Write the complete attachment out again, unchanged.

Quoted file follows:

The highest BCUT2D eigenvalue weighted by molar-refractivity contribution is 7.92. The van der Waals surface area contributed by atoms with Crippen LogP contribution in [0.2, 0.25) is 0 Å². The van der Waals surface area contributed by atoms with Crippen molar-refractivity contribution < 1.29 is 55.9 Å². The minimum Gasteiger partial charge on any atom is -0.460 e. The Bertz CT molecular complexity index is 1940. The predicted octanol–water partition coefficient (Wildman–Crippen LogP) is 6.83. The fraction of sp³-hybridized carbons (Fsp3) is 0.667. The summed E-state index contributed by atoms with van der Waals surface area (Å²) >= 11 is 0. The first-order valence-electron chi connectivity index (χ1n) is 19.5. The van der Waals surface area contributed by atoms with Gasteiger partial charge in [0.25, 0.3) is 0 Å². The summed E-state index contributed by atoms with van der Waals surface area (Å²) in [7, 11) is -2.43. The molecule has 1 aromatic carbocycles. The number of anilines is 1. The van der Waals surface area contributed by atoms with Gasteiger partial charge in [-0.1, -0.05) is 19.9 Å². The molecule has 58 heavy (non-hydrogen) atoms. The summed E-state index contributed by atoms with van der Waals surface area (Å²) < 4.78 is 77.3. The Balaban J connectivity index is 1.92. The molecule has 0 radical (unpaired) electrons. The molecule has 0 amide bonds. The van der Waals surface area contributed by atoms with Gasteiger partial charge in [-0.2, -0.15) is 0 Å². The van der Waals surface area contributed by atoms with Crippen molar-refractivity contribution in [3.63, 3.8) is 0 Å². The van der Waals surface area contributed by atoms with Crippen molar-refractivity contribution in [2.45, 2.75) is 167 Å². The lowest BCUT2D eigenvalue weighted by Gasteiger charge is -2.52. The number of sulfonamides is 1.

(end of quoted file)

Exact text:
The highest BCUT2D eigenvalue weighted by molar-refractivity contribution is 7.92. The van der Waals surface area contributed by atoms with Crippen LogP contribution in [0.2, 0.25) is 0 Å². The van der Waals surface area contributed by atoms with Crippen molar-refractivity contribution < 1.29 is 55.9 Å². The minimum Gasteiger partial charge on any atom is -0.460 e. The Bertz CT molecular complexity index is 1940. The predicted octanol–water partition coefficient (Wildman–Crippen LogP) is 6.83. The fraction of sp³-hybridized carbons (Fsp3) is 0.667. The summed E-state index contributed by atoms with van der Waals surface area (Å²) >= 11 is 0. The first-order valence-electron chi connectivity index (χ1n) is 19.5. The van der Waals surface area contributed by atoms with Gasteiger partial charge in [0.25, 0.3) is 0 Å². The summed E-state index contributed by atoms with van der Waals surface area (Å²) in [7, 11) is -2.43. The molecule has 1 aromatic carbocycles. The number of anilines is 1. The van der Waals surface area contributed by atoms with Gasteiger partial charge in [-0.1, -0.05) is 19.9 Å². The molecule has 58 heavy (non-hydrogen) atoms. The summed E-state index contributed by atoms with van der Waals surface area (Å²) < 4.78 is 77.3. The Balaban J connectivity index is 1.92. The molecule has 0 radical (unpaired) electrons. The molecule has 0 amide bonds. The van der Waals surface area contributed by atoms with Gasteiger partial charge in [-0.2, -0.15) is 0 Å². The van der Waals surface area contributed by atoms with Crippen molar-refractivity contribution in [3.63, 3.8) is 0 Å². The van der Waals surface area contributed by atoms with Crippen molar-refractivity contribution in [2.45, 2.75) is 167 Å². The lowest BCUT2D eigenvalue weighted by Gasteiger charge is -2.52. The number of sulfonamides is 1.